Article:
Informational Interview by You-Wun Huang, ASPB Conviron Scholar
Sheng-Chieh Wu is a Teaching Assistant of the Department of Life Science, National Taiwan University (NTU), who is always passionate during his teaching. He earned his M.S. degree in NTU but struggled during his Ph.D., eventually chosen an alternative path for his career.
I believe his story is interesting and worth sharing since many Ph.D. or post-docs might not earn their ideal positions. If I successfully become a Professor, my students might face the same reality.
We didn’t chat in English, so I didn’t upload my recordings. This is a translated and rearranged version.
How is a Teaching Assistant differing from a Professor?
This is a position parallel to Professor’s (from the same quota) while requiring only an M.S degree but 100% teaching. A Teaching Assistant is designed for providing high-quality lab courses to students. Even though I don’t hold my laboratory and advise graduate students directly. I can still do research on my will, like collaborating with other Professors and students. Many Ph.D. and professors still came to me to consulted plant taxonomic questions.
Note: Just after our conversation, a Ph.D. student came to him with bags of branches, searching for answers.
What happened in your journey?
First, I studied plant taxonomy, especially Poaceae, for my graduates. However, there are some difficulties that I failed to overcome during my Ph.D.……. After dropping out, I worked in an IT company as an engineer, writing and checking code for DATA bases. The working environment was different, but the main reason for me to quit is that I couldn’t bear the smoking habits of other co-workers. After then, I work in an ecological consultant company, using my specialties in plant taxonomy to investigate plantations. Later, I heard that the NTU had a vacant post, so I came back to the NTU ten years ago.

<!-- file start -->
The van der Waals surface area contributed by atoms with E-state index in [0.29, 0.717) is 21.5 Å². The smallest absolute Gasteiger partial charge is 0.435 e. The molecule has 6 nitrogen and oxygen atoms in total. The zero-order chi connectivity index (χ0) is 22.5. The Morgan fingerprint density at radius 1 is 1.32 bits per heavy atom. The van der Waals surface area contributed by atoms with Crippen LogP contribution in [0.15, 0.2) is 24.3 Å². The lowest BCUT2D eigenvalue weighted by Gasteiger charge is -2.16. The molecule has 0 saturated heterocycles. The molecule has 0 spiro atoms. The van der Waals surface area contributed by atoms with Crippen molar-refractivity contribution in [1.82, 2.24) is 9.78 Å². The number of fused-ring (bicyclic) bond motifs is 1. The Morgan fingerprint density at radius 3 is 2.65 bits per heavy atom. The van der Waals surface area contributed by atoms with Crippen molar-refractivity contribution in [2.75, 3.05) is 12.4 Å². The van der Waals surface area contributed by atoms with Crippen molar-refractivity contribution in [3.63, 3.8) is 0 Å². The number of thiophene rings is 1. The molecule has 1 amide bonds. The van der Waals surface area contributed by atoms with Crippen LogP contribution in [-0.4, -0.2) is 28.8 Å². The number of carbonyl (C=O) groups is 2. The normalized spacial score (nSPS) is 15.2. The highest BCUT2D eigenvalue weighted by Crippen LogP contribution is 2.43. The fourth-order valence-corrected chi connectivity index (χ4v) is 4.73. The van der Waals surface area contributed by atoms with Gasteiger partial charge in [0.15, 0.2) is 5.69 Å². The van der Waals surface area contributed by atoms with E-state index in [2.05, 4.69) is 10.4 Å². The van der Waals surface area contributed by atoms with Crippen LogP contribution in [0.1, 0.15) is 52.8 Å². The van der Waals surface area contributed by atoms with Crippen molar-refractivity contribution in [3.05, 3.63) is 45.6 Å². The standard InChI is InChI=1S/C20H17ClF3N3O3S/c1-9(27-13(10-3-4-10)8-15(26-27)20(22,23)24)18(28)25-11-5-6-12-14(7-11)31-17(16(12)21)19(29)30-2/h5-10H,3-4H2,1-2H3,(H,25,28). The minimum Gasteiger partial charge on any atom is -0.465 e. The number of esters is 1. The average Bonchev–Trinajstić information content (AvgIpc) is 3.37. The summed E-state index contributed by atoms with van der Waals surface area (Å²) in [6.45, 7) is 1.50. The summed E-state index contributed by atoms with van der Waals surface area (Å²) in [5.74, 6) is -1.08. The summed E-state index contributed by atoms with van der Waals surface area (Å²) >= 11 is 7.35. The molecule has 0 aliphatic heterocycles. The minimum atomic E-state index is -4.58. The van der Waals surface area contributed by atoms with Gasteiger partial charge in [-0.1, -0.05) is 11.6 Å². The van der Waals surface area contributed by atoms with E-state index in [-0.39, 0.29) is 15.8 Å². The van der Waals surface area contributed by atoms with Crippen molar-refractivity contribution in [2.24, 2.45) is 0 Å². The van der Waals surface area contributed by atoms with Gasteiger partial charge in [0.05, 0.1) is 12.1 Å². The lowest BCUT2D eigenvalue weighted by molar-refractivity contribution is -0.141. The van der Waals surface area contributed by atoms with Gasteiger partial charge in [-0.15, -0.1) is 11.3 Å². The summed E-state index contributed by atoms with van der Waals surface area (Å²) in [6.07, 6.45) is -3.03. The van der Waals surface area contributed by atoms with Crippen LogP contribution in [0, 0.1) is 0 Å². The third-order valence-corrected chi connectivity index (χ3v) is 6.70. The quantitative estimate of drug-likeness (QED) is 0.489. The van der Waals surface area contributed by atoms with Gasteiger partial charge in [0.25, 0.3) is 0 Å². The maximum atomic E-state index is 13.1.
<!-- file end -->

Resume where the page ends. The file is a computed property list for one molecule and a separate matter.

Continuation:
Note: Besides lab courses, he teaches outside the NTU and writes books to popularize popular science. He said many scientific facts are essential but too far to the public.
Is there any regret?
Of course, unable to accomplish the Ph.D. degree that I had struggled for nine years is a pity. However, I’m satisfied with my current circumstances. Even without that degree, I can still teach students in a college. Compare to the pressure a professor’s shoulders, I can put more effort into teaching, a job that pleasures me the most. Sharing time with students is fun!
Note: He mentioned he too old (around 50) for pursuing a Ph.D. now. Even if he earns one now, it is only a redundant trophy to him. He also said that when his acknowledges reached a standard, whether holding a Ph.D. or not seems no much difference. There is no need to fix our perspective that Ph.D. is that essential. Finding what suit us well is more important.
Any challenge in your work?
No big ones now, but of course, during my transition period, updating my knowledge took some effort. Nowadays, purely plant identification is not enough in plant taxonomy. Giving plants evolutional, morphological or functional explanations is essential. Otherwise, we will be substituted by AI soon. I also had to develop my teaching style and skills such as producing good slides. I learned a lot from other teachers, blogs, and online videos. Learning from teaching is the key to find the best style for one’s teaching.